E identify stages of bone healing in stage one within

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e) Identify stages of bone healing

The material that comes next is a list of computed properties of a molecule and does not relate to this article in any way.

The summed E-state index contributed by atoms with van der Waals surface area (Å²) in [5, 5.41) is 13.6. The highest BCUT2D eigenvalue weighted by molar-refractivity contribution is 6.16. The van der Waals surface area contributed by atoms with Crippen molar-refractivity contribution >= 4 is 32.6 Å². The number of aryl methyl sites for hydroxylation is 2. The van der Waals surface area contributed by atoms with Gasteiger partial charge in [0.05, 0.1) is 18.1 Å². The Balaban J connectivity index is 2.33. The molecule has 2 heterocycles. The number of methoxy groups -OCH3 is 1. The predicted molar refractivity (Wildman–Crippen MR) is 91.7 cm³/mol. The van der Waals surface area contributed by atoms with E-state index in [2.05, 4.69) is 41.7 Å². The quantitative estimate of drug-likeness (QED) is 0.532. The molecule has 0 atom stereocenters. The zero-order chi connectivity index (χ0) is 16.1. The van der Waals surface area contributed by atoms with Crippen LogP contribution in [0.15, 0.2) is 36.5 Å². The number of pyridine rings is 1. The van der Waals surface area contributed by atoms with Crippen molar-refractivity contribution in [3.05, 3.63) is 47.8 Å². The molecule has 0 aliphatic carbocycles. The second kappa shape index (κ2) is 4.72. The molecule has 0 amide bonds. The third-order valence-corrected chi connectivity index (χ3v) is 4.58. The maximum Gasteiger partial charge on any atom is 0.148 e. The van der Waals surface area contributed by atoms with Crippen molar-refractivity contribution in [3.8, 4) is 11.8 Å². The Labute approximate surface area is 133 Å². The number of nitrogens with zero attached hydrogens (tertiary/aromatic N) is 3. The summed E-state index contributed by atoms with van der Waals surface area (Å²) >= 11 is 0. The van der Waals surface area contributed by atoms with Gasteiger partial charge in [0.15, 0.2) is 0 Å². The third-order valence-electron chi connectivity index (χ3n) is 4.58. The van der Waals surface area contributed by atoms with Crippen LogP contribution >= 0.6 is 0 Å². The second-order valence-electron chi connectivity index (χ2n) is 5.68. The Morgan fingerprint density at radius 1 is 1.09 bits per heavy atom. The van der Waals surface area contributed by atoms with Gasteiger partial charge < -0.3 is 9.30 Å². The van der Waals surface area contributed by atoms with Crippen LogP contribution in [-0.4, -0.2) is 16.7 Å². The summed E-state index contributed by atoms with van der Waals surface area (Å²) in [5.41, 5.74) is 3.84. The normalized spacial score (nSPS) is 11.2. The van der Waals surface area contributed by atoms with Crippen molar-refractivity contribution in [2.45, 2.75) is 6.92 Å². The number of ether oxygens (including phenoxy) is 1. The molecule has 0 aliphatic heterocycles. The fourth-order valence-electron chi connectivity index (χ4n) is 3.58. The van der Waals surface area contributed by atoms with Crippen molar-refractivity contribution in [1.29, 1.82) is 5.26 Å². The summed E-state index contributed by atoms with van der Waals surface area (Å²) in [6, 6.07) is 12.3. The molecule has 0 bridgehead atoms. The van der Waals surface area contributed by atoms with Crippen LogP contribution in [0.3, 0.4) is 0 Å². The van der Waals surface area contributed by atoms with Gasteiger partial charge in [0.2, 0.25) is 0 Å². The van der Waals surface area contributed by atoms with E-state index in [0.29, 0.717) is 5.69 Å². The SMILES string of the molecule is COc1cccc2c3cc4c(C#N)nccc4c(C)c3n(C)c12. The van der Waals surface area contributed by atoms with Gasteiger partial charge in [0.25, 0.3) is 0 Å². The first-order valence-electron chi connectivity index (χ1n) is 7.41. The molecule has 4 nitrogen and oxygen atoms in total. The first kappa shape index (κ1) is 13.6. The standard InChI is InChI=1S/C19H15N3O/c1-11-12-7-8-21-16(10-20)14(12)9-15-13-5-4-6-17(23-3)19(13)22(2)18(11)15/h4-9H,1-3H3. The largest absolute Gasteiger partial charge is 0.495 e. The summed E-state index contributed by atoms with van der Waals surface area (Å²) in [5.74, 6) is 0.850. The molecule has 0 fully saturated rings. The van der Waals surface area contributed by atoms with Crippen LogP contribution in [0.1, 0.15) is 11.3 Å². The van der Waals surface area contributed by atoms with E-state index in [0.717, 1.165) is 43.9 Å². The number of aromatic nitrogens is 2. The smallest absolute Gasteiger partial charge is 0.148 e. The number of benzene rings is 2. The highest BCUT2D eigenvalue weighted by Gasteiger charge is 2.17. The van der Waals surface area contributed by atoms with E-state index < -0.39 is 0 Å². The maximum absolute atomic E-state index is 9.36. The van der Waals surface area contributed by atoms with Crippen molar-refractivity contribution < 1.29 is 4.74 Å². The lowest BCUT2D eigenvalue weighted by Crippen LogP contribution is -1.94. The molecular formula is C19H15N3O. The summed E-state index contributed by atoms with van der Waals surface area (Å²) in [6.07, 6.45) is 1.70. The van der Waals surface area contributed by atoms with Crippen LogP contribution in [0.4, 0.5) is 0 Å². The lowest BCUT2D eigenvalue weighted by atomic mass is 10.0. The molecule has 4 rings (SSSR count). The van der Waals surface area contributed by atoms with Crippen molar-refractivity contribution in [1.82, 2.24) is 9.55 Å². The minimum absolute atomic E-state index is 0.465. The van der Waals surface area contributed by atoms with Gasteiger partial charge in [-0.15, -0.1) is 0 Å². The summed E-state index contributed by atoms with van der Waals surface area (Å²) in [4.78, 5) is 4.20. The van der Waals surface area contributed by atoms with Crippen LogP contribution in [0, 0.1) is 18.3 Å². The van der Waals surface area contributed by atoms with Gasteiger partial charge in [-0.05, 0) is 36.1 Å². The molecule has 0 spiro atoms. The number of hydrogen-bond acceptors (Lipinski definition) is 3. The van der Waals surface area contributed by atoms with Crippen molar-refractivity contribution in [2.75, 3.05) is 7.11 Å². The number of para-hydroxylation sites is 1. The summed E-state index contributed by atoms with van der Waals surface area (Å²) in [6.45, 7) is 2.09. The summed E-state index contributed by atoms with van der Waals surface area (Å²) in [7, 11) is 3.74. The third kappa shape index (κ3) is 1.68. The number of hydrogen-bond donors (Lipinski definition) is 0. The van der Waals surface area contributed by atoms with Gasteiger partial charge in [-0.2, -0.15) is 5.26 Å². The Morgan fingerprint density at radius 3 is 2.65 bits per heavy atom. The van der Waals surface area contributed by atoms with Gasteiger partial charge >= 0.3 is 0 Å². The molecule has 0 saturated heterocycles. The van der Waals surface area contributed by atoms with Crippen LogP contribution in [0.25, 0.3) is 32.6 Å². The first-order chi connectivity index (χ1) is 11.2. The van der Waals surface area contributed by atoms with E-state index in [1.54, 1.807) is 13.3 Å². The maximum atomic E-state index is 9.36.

4 to 6 weeks after fracture and can continue for up to 1 year, depending on the severity of the injury and the age and health of the patient. 13. Fractures, Traction and Bone Healing a) Identify care for pincare (p.1042) Pay particular attention to the pin sites for signs of inflammation or infection. In the first 48 to 72 hours, clear fluid drainage or weeping is expected. Although no standardized method or evidence-based protocol for pin-site care has been established, recommendations have been made based on the evidence available regarding pin-site care. Because the pins go through the skin and into bone, the risk for infection is high. Monitor the pin sites at least every 8 to 12 hours for drainage, color, odor, and severe redness, which indicate inflammation and possible infection. Follow agency policy for how to clean the pin-site areas. b) Complications of surgery for fractures (p.1042) Patients with open-reduction with external fixation are at greater risk for infection related to the pin sites. Proper hand hygiene and strict infection control practices are used to prevent infections or osteomyelitis. Educate patients on antibiotic medication adherence. When infected, what actions are taken? Pulmonary embolism c) Identify the difference between compartment syndrome and poor circulation (p.1033) Acute compartment syndrome (ACS) is a serious, limb-threatening condition in which increased pressure within one or more compartments reduces circulation to the area. The most common sites for this problem in patients with musculoskeletal trauma are the compartments in the lower leg (tibial fractures) and forearm Related to the muscle, blood vessels and nerves are caught within the fascia leading to the increase in the venous pressure and the resulting edema. The edema leads to increasing pain which is unrelieved by pain medication. The edema continues to increase and leads to tissue necrosis and possible tissue infection. If unrelieved could lead to amputation distal to the compartment syndrome. May appear 6 – 8 hours following an injury or can take up to 2 days to appear.

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